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Summer Watering Tips: Getting to the Root of the Problem

I’ve already begun anxiously watching the weather forecasts, as I’m nervous of the possibility of another stretch of weather with little or no rain. If this happens, everything changes for the gardeners at Minnetrista. We go from making improvements in the landscape to the basics of trying to keep plants alive. We can maintain the gardens with little rain, but it takes planning and thoughtfulness on how we water. For your own garden at home, keep the following tips in mind to help take some of the guess work out of watering plants correctly.     


First Thing’s First: How Much Water is Enough?

  • Annuals and vegetables by nature do not have an established root system. In the summer you should plan on watering them every day if they are in containers and every other day in the ground if your soil holds water well.  
  • Transplants, newly planted perennials, shrubs, and trees should be treated as if they are in a pot until they are established. This usually takes more than one spring season after being planted in the ground. Concentrate on the rootball, making sure it’s wet, afterward wetting the area around the rootball to encourage faster root growth into the soil.
  • Water deeply—six to twelve inches every time. Six inches should be fine for turf. “Soak the plant completely,” is what I always tell our gardeners. The soil should be saturated. This will buy you time before the next watering and encourage faster establishment.
  • Another important tip to remember is not to guess at how wet a plant is. Dig down deep to find out whether or not you’ve thoroughly watered the plant and its roots. In a dry bed it can take a long time!      

Different Ways to Water

I recommend using soaker hoses. They are relatively inexpensive and do a great job of making sure the water ends up where it needs to be, on the ground. Another positive aspect about soaker hoses is that you can hook them up, turn on the water, and walk away. After doing this a few times you should know how long it takes to water adequately. Soaker hoses can be covered with mulch as well.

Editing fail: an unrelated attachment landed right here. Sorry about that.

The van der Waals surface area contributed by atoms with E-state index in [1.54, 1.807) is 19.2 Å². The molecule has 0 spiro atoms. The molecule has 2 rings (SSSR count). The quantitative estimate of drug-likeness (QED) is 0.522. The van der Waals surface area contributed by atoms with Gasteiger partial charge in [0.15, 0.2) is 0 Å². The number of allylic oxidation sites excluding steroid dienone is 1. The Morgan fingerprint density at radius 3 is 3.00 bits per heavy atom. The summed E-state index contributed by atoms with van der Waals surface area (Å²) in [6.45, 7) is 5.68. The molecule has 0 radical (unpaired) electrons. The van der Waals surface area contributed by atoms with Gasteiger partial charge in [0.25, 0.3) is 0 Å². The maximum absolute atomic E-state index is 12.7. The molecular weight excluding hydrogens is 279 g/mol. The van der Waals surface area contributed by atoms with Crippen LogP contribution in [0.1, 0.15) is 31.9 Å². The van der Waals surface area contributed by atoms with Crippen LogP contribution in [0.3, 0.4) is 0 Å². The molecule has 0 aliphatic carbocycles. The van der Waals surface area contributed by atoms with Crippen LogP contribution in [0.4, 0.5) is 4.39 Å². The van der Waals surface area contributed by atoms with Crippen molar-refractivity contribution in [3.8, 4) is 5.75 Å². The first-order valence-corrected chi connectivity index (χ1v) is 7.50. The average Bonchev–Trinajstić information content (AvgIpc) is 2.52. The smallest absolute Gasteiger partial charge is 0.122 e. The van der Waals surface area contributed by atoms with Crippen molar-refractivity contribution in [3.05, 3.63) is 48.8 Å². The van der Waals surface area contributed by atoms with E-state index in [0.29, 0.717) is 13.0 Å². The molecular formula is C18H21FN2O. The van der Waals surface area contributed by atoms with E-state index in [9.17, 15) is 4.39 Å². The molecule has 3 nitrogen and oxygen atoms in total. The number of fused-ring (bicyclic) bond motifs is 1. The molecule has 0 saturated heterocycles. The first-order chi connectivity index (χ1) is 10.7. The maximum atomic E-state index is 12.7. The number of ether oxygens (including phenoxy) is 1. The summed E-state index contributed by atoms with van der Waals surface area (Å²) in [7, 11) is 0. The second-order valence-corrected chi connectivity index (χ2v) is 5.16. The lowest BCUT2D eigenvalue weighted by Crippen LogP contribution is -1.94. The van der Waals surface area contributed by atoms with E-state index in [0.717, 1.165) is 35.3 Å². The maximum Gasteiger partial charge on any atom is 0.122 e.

Sprinklers and overhead irrigation will always lose water to evaporation, and wet foliage encourages disease in many plants. If you use them to water, do so in the morning to reduce these possibilities.


When watering trees, a garden hose placed at the base of the tree with a slowly running stream of water is a good method. An even better way to water a tree is to purchase irrigation bags that surround the tree trunk and can be filled with water, usually around fifteen to twenty gallons. A tree needs ten gallons of water plus five more for every inch of diameter. We monitor trees for the first three years after initial planting, to maintain their water needs.


I hope these tips help you think about how to meet your plants’ water needs. Do you have any questions about the best way to water your garden? Or more tips you would like to share to help your fellow gardeners water successfully? Leave them in the comment section below!